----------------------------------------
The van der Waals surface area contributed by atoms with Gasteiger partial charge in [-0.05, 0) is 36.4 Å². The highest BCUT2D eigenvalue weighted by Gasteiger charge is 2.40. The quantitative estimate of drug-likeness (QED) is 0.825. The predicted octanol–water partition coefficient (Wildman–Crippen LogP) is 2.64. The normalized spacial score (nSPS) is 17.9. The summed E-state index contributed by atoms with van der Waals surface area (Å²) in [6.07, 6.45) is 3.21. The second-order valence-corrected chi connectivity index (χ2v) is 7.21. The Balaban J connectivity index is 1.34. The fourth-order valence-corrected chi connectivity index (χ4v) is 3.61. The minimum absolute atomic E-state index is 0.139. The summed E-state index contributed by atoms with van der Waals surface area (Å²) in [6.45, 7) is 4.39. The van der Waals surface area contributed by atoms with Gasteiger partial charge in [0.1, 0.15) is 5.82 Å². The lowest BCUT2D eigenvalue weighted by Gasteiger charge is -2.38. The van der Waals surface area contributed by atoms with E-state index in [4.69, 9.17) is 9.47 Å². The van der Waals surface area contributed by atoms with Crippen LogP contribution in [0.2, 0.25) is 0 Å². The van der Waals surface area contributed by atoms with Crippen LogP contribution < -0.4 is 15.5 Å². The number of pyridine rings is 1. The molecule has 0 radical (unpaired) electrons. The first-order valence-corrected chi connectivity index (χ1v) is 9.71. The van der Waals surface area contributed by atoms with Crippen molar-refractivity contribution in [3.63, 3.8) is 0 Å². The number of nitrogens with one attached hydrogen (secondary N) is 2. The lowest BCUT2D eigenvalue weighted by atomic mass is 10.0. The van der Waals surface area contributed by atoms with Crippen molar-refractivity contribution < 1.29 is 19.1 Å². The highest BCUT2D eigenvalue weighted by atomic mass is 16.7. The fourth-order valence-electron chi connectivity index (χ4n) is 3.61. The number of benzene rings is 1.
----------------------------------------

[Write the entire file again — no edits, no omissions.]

The van der Waals surface area contributed by atoms with Gasteiger partial charge in [-0.05, 0) is 36.4 Å². The highest BCUT2D eigenvalue weighted by Gasteiger charge is 2.40. The quantitative estimate of drug-likeness (QED) is 0.825. The predicted octanol–water partition coefficient (Wildman–Crippen LogP) is 2.64. The normalized spacial score (nSPS) is 17.9. The summed E-state index contributed by atoms with van der Waals surface area (Å²) in [6.07, 6.45) is 3.21. The second-order valence-corrected chi connectivity index (χ2v) is 7.21. The Balaban J connectivity index is 1.34. The fourth-order valence-corrected chi connectivity index (χ4v) is 3.61. The minimum absolute atomic E-state index is 0.139. The summed E-state index contributed by atoms with van der Waals surface area (Å²) in [6.45, 7) is 4.39. The van der Waals surface area contributed by atoms with Gasteiger partial charge in [0.1, 0.15) is 5.82 Å². The lowest BCUT2D eigenvalue weighted by Gasteiger charge is -2.38. The van der Waals surface area contributed by atoms with E-state index in [4.69, 9.17) is 9.47 Å². The van der Waals surface area contributed by atoms with Crippen LogP contribution in [0.2, 0.25) is 0 Å². The van der Waals surface area contributed by atoms with Crippen LogP contribution < -0.4 is 15.5 Å². The number of pyridine rings is 1. The molecule has 0 radical (unpaired) electrons. The first-order valence-corrected chi connectivity index (χ1v) is 9.71. The van der Waals surface area contributed by atoms with Crippen molar-refractivity contribution in [3.63, 3.8) is 0 Å². The number of nitrogens with one attached hydrogen (secondary N) is 2. The lowest BCUT2D eigenvalue weighted by atomic mass is 10.0. The van der Waals surface area contributed by atoms with Crippen molar-refractivity contribution < 1.29 is 19.1 Å². The highest BCUT2D eigenvalue weighted by atomic mass is 16.7. The fourth-order valence-electron chi connectivity index (χ4n) is 3.61. The number of benzene rings is 1.